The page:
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Battle Over Access To Gated Santa Cruz Beach Shows No Sign Of Ending

SANTA CRUZ (KPIX 5) -- In another test of the public's right to access California's coast, a neighborhood group in Santa Cruz has withdrawn its application with a state commission to maintain a locked gate at a secluded beach.

Thursday was supposed to be a critical hearing by the California Coastal Commission over the fate of Privates Beach, a secluded cove in Santa Cruz that is a popular spot for surfers. But access to the beach is managed by a the local Opal Cliffs Recreation District, which has put up a nine-foot-tall locked gate and charges users a $100 fee for a key.

The commission demanded the group apply for a permit in order to charge admission. Commission staff had been preparing for months to decide the fate of the nine-foot-tall iron gate at a meeting Thursday.

But on Wednesday, the attorney for the recreation district sent a letter withdrawing their coastal development permit application, saying what the commission was proposing - year-round free access and a shorter gate - was unacceptable.

Kiet Do: "What do you say to folks who say that by pulling the permit, this is basically giving the coastal commission the middle finger?"

"Oh no, it's not that at all. We're looking to work directly with the commission," said attorney Mark Massara. "And if we have to find a way to reorient that discussion, we're more than willing to do that."

The district needs that permit, because the gate is unpermitted, illegal, and in violation of California's Coastal Act, which calls for maximum beach access for the public.

Right now, Privates Beach is free and open to the public during summer daylight hours. But at night, and in the fall, winter and spring, beach-goers need a $100 gate key to get in.

Kiet Do: "The gate's already open from Memorial Day to Labor Day. What's the problem?

"How would you know that if you weren't from Opal Cliffs?" said coastal commission enforcement officer Pat Veesart. "The gate's closed. It doesn't look like it's open. The gate and fence are still there. They still present a physical and psychological barrier to access. That's a problem."

The fees collected pay for landscaping, maintenance of a wooden staircase and a gatekeeper. The district says getting rid of the $100 fee and the gate would mean ravers, vandals, drug addicts, and the homeless would wreck the beach, and leave no way to pay for maintenance.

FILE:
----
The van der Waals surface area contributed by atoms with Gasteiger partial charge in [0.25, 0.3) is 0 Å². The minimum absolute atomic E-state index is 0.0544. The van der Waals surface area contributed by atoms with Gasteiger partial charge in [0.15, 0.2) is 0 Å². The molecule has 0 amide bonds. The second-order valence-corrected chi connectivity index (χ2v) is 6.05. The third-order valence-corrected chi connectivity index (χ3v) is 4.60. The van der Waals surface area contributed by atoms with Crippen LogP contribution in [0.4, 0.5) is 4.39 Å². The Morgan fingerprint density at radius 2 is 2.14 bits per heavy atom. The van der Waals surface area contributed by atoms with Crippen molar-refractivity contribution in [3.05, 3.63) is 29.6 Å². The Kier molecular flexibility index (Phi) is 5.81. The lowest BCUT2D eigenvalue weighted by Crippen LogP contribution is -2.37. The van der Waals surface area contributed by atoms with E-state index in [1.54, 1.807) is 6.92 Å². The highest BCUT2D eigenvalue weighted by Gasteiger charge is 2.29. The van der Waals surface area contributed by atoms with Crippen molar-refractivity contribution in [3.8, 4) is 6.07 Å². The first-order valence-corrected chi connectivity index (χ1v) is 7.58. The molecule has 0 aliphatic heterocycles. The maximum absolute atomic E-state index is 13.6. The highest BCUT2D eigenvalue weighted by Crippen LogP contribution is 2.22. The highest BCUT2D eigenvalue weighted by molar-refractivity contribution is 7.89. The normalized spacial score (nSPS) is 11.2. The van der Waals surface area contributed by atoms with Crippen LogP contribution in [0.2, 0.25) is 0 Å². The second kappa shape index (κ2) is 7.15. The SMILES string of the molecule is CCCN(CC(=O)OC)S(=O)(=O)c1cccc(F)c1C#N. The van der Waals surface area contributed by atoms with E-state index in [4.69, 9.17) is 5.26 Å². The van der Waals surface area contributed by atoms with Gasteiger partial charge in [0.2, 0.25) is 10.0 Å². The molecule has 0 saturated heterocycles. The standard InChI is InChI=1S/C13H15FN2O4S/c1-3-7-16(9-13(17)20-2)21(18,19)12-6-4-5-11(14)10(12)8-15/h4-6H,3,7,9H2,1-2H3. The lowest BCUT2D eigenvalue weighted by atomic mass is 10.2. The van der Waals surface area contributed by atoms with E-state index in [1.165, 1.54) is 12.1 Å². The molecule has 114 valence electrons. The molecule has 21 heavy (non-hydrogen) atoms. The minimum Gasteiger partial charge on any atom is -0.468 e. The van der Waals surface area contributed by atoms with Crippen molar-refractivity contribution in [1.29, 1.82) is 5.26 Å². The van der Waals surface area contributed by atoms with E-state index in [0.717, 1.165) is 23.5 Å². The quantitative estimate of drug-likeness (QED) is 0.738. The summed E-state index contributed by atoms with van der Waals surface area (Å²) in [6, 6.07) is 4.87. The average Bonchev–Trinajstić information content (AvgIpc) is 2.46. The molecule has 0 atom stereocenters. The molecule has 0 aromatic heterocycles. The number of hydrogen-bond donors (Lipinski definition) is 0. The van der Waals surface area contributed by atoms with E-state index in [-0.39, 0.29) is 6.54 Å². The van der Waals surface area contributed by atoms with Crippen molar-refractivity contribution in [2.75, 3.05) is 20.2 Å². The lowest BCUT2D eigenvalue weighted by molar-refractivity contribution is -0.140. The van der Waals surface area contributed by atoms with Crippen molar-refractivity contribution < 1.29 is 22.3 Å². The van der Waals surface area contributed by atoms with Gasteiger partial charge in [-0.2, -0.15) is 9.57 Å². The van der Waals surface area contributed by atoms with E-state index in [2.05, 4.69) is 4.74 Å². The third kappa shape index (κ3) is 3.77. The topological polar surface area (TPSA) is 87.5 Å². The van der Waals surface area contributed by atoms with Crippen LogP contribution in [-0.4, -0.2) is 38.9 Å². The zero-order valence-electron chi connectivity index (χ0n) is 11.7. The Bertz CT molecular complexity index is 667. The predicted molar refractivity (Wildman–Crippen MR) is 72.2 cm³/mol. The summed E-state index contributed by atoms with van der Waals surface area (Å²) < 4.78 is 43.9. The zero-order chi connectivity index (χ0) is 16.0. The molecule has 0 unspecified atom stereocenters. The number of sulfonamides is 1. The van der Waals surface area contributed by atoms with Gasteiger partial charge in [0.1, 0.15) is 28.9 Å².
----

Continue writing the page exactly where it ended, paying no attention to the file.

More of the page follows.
"We're just concerned that the coastal commission's efforts to eliminate all fundraising for the park will spell the doom of the district," said Massara.

Coastal Commissioner Aaron Peskin questioned how the fees were actually being spent. "The vast majority of the funds that they raise every year actually go to pay a guard to keep people out," said Peskin. "So that's $30,000 of the $56,000 that they raise every year. Ultimately this little, special district really should be turned into a county park."

Kiet Do: "What do you say to poor families who say $100 is too much to spend?"

"I say it's open and free all summer long, as I just said," said Shawna, a local resident who only gave her first name. She lives near the beach and has been coming here for years - and had some harsh criticism of the commission.

"Where were they years ago when there were needles on the beach and bonfires?" said Shawna. "They didn't care about our beach. They don't care about the ocean life. They just want to make it open to fight their cause, and to me it's an inappropriate cause."

The coastal commission says it is being flexible about the gate and understand the need for it, especially at night. But commissioners say the gate needs to be lower and left opened year-round.

The next steps in the dispute are unclear. The commission has previously threatened the Opal Cliffs district with fines of up to $11,000 a day.

The brewing legal fight comes as high-powered interests across the state are fighting to keep beaches to themselves.

In Santa Barbara County, wealthy landowners and the coastal commission agreed on a settlement to allow limited access to a stretch of pristine coastline. Local residents says the agreement largely shuts out the public unless they can reach the beach from the sea.

Silicon Valley billionaire Vinod Khosla wants to restrict people from using a road through his property to get to Martins Beach, near Half Moon Bay. Massara, who's a surfer, is part of the legal fight against Khosla.


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